We are told that his character, Julian Lawndsley, had been a very successful trader in London before he became a bookseller in a small English town on the coast. As he said, “I have forsaken the glitter of gold for the scent of old paper.” Shortly after his change of location and lifestyle, a man named Edward Avon walks into Lawndsley’s bookshop, and after browsing, casually offered him some advice and a possible investment. He’s a Polish émigré, a retired academic, an old colleague of Julian’s father. In time, he supplies plenty of curious banter, a computer, and some assistance in developing a certain section, to be called the Republic of Literature, which would feature the classics of the great thinkers and authors. Along the way, he asks for a few small favors of Julian, delivering a package to Edward’s mother, and to use the computer he supplied the shop.

Things began to change, and soon Julian learns that his new friend and investor was a former member of M16, Britain’s foreign intelligence service. He also learns that Edward loves two women, one a longtime mistress, and his wife Deborah, who is nearing death from cancer.

After watching my own wife suffer and succumb to cancer, John le Carré impressed me with the following line. “Edward has, as might any man whose wife is dying: the gaze is more inward, the jaw is crisper and the more determined for it, the flowing white hair more disciplined.” When Deborah’s time seems to be running out, le Carré wrote something that again was sadly very familiar to me. “But it could be any day. She knows that, and she doesn’t like pity. She speaks what she thinks and she thinks a lot, so anything can happen, okay?” Soon she is in a morphine-assisted coma and, “Around midnight her doctor certified life extinct.”

How the reader connects with a book can be very personal, and Silverview reached out to me in several ways that were non-crucial to the plot, but drew this particular reader close. Having owned a bookshop that moved and reestablished itself in four new locations, the following line about Julian struck home. “After six weeks of running a stagnant business, he has become quite the connoisseur of people who stare at the shop and don’t come in, and they are beginning to get on his nerves.” While I’m talking about observations that felt so right, the following line brought a smile and sadness to me, a man who was lucky enough to be married to a beautiful woman with a fabulous mane of hair. “Ellen unpins her incomparable auburn hair and lets it cascade over her shoulders, as practiced by beautiful women since the beginning of time.”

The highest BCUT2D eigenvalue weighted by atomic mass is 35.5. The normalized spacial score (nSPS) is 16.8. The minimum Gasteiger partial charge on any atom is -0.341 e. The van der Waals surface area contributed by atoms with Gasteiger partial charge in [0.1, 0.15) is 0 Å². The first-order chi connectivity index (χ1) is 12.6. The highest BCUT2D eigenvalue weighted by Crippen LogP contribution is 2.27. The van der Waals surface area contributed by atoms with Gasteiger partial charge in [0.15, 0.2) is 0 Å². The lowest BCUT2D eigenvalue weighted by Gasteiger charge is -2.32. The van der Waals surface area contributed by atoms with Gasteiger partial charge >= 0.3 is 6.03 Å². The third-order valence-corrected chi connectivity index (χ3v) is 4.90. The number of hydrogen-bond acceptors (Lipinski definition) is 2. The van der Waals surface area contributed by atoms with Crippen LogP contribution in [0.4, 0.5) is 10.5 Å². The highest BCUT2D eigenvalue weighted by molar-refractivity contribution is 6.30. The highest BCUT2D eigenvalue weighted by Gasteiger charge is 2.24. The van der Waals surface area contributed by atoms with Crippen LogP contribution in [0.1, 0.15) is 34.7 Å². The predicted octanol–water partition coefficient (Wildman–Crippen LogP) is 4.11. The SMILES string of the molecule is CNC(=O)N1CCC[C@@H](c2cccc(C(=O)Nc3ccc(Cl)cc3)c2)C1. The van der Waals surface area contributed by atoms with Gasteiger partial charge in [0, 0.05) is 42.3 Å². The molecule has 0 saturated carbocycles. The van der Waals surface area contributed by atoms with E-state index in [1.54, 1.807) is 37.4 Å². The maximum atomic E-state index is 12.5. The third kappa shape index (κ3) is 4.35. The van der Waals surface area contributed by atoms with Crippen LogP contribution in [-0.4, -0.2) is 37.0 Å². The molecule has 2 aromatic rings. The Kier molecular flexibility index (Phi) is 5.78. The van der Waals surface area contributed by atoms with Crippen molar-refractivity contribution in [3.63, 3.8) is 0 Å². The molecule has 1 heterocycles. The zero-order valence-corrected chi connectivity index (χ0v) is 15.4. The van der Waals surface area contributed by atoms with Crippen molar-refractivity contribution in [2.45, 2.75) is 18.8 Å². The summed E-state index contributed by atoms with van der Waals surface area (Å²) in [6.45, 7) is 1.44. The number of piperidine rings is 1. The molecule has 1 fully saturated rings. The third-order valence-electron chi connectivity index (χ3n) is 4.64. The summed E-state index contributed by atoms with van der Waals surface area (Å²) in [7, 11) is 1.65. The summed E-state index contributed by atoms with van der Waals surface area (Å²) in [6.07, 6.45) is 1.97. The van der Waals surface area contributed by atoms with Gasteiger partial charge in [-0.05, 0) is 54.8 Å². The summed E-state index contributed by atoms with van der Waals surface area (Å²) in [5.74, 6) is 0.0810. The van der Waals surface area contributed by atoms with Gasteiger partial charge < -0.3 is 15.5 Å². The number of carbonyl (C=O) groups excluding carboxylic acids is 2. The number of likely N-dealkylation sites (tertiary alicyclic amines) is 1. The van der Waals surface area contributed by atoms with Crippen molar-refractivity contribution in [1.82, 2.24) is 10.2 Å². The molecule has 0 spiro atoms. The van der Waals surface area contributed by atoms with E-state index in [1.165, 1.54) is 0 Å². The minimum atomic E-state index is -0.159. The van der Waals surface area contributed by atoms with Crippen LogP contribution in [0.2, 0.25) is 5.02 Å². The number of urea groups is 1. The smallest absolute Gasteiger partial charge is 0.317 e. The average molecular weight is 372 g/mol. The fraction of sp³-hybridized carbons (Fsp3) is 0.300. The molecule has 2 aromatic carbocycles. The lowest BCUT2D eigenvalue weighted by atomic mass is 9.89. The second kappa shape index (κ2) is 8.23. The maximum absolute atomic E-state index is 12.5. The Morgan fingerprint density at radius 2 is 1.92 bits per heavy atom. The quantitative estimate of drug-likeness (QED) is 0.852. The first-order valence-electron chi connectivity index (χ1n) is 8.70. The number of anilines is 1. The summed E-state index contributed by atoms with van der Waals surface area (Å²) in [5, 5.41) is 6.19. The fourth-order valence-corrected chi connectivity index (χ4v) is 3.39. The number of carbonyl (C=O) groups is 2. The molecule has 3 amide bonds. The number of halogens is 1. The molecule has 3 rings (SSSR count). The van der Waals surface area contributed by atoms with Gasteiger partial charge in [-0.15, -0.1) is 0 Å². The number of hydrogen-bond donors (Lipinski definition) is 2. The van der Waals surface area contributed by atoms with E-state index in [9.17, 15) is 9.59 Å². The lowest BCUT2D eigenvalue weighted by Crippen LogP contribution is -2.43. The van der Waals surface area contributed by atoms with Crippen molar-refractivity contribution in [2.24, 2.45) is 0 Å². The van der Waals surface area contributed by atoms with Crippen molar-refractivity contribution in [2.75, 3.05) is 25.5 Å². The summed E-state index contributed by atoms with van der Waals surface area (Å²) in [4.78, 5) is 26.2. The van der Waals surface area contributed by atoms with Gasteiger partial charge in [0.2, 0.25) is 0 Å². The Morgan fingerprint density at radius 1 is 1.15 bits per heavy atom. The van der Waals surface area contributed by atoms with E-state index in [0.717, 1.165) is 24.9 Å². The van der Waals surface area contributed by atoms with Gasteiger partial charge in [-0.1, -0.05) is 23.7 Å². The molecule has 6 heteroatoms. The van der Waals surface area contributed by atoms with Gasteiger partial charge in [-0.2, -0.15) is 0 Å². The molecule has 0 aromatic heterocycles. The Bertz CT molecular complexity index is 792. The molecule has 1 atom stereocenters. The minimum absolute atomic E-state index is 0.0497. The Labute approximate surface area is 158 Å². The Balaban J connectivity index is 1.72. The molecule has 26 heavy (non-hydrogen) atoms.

“Meanwhile, Edward is being investigated by the service’s head of domestic security, Stewart Proctor.” And with that le Carré adds another major layer to the story, which is what I always loved about his books. It doesn’t take long before Proctor seems to be on a collision course with Edward, and our shopkeeper Julian is caught in the middle of it all.

When things suddenly don’t go as planned, and Edward isn’t where he was expected to be, Proctor sends out his entire team of watchers to scour the area for him. The most important of their instructions is that if they find Edward, “they should restrain him, employing minimal force, but in no circumstances hand him over to the police or anyone else until Proctor has had an opportunity to talk to him.” The old spies are portrayed as decent people who, at the end of their lives, realize their life’s work has accomplished nothing. The book’s last surprise is from Julian’s daughter Lily, who has had a larger role than either the reader or her father knew of.

In a number of reviews people have wondered aloud if because of the brevity of the book, and its sudden ending, if the author had actually finished the manuscript. The New York Times was more generous than I when they said: “And if ‘Silverview’ feels less than fully executed, its sense of moral ambivalence remains exquisitely calibrated. Besides, novelists of le Carré’s stature are not diminished by their lesser efforts.” The Guardian said it like this, “If we’re left dangling by the end, there’s an added tease of sorts in the novel’s billing as le Carré’s “last complete masterwork” – on the strong side, no doubt, but a tag that nonetheless holds out the prospect of rougher treasures still awaiting the light.” I wasn’t feeling satisfied by the way the book wrapped up, and I was also feeling like I was missing something all along. Had my long absence from his writing created an expectation for more than had ever really been there before, or was I not remembering things accurately. Just maybe I need to reach back to a favorite le Carré.